Nutella & Brie Panini

Who doesn’t love Nutella? If you answered, “Me,” then I don’t trust you. There’s got to be something wrong with anyone who doesn’t love Nutella.

The best Nutella I ever had was in Italy. My husband and I were in Venice and stayed at this gorgeous bed and breakfast called Locanda Orseolo right by San Marco. I ordered the Nutella crepes for breakfast each morning because, well, NUTELLA! But the Nutella was different there than it is here in the states. It was a little thinner and creamier and a tiny bit better. Those crepes were incredible and I still think about them, eight years later. I love everything Nutella.

There’s a new panini place where I live, Pressed Panini Bar, and they have this Nutella and brie panini. I tried it awhile back and it was pretty delicious. Brie is great paired with some sweetness and the savory and sweet combination is wonderful. I recently decided to try my hand at my own Nutella and brie panini. It turned out perfect.

Nutella and brie on ciabatta bread.

Nutella and brie on ciabatta bread.













Nutella & Brie Panini

Brie Cheese
Ciabatta Bread
Fleur de Sel (or regular sea salt)

Slice ciabatta bread and spread Nutella on one side. Do not load it down too much, remember it’s going to melt and thin. Avoid spreading all the way into the bread corners. Sprinkle a little fleur de sel or regular seat salt on Nutella and then top with a slice of brie (either remove or retain the rind, as you prefer). Top with the top slice of bread and put it on the panini press until desired toastiness.

Pineapple Souffle

My mom lives a couple of hours north and when we go to visit, we often time it so that my brother and his family are up there too. We always have such a great time together. We spend most of the time in the kitchen. I  usually hate a crowded kitchen and prefer being in there by myself doing my thing but I don’t mind it up there. My brother usually is in charge of the meat and my sister-in-law and myself are doing side dishes and desserts.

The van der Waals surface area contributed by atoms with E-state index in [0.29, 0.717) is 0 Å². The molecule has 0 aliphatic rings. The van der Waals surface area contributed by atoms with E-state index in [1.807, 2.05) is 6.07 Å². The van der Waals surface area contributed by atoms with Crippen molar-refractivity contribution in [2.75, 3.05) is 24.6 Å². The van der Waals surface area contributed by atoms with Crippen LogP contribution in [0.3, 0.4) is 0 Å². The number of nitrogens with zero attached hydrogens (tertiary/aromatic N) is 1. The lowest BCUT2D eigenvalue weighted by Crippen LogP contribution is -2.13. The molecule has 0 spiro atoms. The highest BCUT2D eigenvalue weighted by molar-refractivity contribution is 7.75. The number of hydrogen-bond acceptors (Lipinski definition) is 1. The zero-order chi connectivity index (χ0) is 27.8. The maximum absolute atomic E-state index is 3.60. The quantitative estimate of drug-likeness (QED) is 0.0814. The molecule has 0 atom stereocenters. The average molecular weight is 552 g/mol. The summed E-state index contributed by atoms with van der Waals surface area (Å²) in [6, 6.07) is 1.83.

A while back, during one of our visits, my sister-in-law starts pulling out canned pineapple, bread, sugar, eggs…I asked her what she was making and she told me it was pineapple souffle. I had never heard of it but supposedly it’s a southern thing. Whatever. I’m not really that “southern,” so I miss the boat on a lot of “southern” things.

Anyway, she commenced making this pineapple souffle and once we sat down to eat, I quickly discovered that it was DELICIOUS! I make it regularly now. I love it with pork and it works as either a side dish or a dessert.

Pineapple Souffle

Pineapple Souffle








1 stick of butter (because that’s how all good southern dishes begin)

1 cup sugar

6 eggs

1/4 cup milk

6 slices of white bread (possibly a little more, depending on the size/thickness)